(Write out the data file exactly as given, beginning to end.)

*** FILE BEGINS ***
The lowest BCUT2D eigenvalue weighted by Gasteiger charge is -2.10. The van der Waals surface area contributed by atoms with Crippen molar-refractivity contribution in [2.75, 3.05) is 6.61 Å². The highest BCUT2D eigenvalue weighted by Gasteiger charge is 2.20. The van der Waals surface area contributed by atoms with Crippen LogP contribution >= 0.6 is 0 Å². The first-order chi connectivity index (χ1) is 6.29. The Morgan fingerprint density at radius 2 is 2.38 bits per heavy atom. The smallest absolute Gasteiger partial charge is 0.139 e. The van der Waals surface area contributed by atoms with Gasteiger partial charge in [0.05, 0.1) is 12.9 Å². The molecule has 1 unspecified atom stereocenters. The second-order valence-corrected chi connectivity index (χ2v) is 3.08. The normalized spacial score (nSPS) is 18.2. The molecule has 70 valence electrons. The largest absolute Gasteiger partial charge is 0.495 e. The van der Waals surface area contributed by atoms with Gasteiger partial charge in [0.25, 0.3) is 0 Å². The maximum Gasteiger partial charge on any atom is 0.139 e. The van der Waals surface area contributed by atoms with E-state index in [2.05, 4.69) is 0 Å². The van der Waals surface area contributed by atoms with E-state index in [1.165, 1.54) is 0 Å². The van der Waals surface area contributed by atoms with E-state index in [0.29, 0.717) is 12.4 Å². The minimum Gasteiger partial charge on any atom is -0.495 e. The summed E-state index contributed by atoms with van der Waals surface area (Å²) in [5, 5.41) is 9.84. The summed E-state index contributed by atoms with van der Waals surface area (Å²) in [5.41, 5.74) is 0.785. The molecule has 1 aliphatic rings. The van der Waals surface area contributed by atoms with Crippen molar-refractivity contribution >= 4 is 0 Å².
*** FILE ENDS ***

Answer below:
The lowest BCUT2D eigenvalue weighted by Gasteiger charge is -2.10. The van der Waals surface area contributed by atoms with Crippen molar-refractivity contribution in [2.75, 3.05) is 6.61 Å². The highest BCUT2D eigenvalue weighted by Gasteiger charge is 2.20. The van der Waals surface area contributed by atoms with Crippen LogP contribution >= 0.6 is 0 Å². The first-order chi connectivity index (χ1) is 6.29. The Morgan fingerprint density at radius 2 is 2.38 bits per heavy atom. The smallest absolute Gasteiger partial charge is 0.139 e. The van der Waals surface area contributed by atoms with Gasteiger partial charge in [0.05, 0.1) is 12.9 Å². The molecule has 1 unspecified atom stereocenters. The second-order valence-corrected chi connectivity index (χ2v) is 3.08. The normalized spacial score (nSPS) is 18.2. The molecule has 70 valence electrons. The largest absolute Gasteiger partial charge is 0.495 e. The van der Waals surface area contributed by atoms with Gasteiger partial charge in [0.25, 0.3) is 0 Å². The maximum Gasteiger partial charge on any atom is 0.139 e. The van der Waals surface area contributed by atoms with E-state index in [2.05, 4.69) is 0 Å². The van der Waals surface area contributed by atoms with E-state index in [1.165, 1.54) is 0 Å². The van der Waals surface area contributed by atoms with E-state index in [0.29, 0.717) is 12.4 Å². The minimum Gasteiger partial charge on any atom is -0.495 e. The summed E-state index contributed by atoms with van der Waals surface area (Å²) in [5, 5.41) is 9.84. The summed E-state index contributed by atoms with van der Waals surface area (Å²) in [5.41, 5.74) is 0.785. The molecule has 1 aliphatic rings. The van der Waals surface area contributed by atoms with Crippen molar-refractivity contribution >= 4 is 0 Å².